The SEC already penalized Steven Hart for violating securities laws by conducting insider trading and match trading
Steven Hart, portfolio manager of Octagon Capital was charged with obstruction of justice (agency proceeding) and perjury by the United States Attorney for the Southern District of New York.
According to the lawsuit filed by U.S. Attorney Preet Bharara, Steven Hart tried to obstruct the investigation of the Securities and Exchange Commission (SEC) in 2009.
The U.S. Attorney filed the lawsuit after the SEC found that the defendant committed fraudulent trading schemes after completing its investigation in 2012.
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Details of U.S. Attorney’s allegations
At the time, the SEC was investigating the practices of Steven Hart in his capacity as portfolio manager of Octagon Capital whether he conducted non-arms-length “match trades” or “cross trades” between his personal fund, Octagon, and the fund.
The commission was also investigating whether Steven Hart caused Octagon to purchase certain securities on the open market and caused the fund to purchase those securities from Octagon at inflated, above-market prices to gain profit.
The SEC was also investigating whether Steven Hart traded securities based on material non-public information relating to confidentially-marketed securities offering that he obtained while being solicited to invest in those offerings.
During the investigation, the SEC sent document subpoena’s to Octagon Capital on multiple occasions to speak to its president. The commission also took sworn testimonies related to its investigation from several individuals including Steven Hart.
Steven Hart’s efforts to obstruct justice, commit perjury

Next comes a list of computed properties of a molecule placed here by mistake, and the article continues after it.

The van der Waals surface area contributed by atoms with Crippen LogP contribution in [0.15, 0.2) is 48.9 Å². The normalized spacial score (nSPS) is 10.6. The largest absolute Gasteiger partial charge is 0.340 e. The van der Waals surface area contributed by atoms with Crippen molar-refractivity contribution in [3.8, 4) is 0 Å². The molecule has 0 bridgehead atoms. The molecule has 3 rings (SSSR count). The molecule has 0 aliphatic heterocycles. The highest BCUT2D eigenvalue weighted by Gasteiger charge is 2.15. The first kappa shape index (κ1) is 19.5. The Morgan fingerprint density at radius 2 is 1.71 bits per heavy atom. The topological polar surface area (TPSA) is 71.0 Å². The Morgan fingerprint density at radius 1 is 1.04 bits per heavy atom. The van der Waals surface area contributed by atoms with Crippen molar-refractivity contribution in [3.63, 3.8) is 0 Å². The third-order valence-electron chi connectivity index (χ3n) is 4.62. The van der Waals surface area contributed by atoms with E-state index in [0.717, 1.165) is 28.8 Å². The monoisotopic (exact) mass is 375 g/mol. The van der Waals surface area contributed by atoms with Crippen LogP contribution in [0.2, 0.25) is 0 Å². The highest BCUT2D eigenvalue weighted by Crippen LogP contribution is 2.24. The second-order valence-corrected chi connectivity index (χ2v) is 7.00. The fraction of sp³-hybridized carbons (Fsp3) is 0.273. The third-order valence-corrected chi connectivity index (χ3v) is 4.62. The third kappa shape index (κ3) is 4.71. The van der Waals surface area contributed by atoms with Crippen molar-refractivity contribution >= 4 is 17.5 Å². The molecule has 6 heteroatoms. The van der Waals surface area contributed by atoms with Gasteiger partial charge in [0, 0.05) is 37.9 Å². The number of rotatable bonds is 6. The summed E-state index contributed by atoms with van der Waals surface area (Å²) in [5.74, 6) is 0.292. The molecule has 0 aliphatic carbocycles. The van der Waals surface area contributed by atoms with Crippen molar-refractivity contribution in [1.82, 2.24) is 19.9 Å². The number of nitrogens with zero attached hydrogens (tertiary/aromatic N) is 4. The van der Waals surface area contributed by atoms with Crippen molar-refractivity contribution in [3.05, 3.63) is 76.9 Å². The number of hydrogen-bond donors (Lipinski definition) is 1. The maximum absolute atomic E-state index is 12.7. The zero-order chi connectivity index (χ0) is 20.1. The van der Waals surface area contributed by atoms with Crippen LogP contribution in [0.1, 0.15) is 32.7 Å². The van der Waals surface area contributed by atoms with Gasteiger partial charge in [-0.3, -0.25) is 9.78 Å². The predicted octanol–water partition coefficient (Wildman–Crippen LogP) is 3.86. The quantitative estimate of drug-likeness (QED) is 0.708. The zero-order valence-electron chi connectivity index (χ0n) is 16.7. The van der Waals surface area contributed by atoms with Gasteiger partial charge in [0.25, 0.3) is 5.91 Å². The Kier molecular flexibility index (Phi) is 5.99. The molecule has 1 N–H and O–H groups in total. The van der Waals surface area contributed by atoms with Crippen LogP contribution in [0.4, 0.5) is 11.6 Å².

The U.S. Attorney alleged that that Steven Hart tried to obstruct justice by producing documents in response to the SEC subpoena to prevent his employer and direct supervisor from learning about the investigation.
Steven Hart also submitted a sworn statement indicating that the president of the investment firm is aware of the investigation, discussed and approved his match trading activity.
The U.S. Attorney emphasized that the defendant lied in his sworn statement because the investment firm’s president never approved his match trades, and is not aware of and did not discuss the SEC investigation.
The U.S. Attorney also alleged that Steven Hart impersonated his employer and direct supervisor during phone calls with the SEC.
According to the U.S. Attorney, Steven Hart “corruptly influenced, obstructed and impeded, and endeavored to influence, obstruct and impede the due and proper administration of the law under which a pending proceeding was being had before a department and agency of the United States…”
The U.S. Attorney also charged Steven Hart of perjury for providing false testimony to the SEC and all the other allegations mentioned above.
SEC final judgment against Steven Hart on 2012
On December 2012, the SEC found that Steven Hart committed fraudulent trading schemes—match trading and insider trading ahead of certain confidentially marketed offerings.
He violated Section 17 (a) of the Securities Act of 1933 and Section 10 (b) of the Securities Exchange Act of 1934 and Rule 10b-5, as well as Sections 206(1) and 206(2) of the Advisers Act.
The SEC ordered Steven Hart to pay $831,071 in disgorgement plus pre-judgment interest in the amount of $103,424 and $394,733 in civil penalty under its final judgment.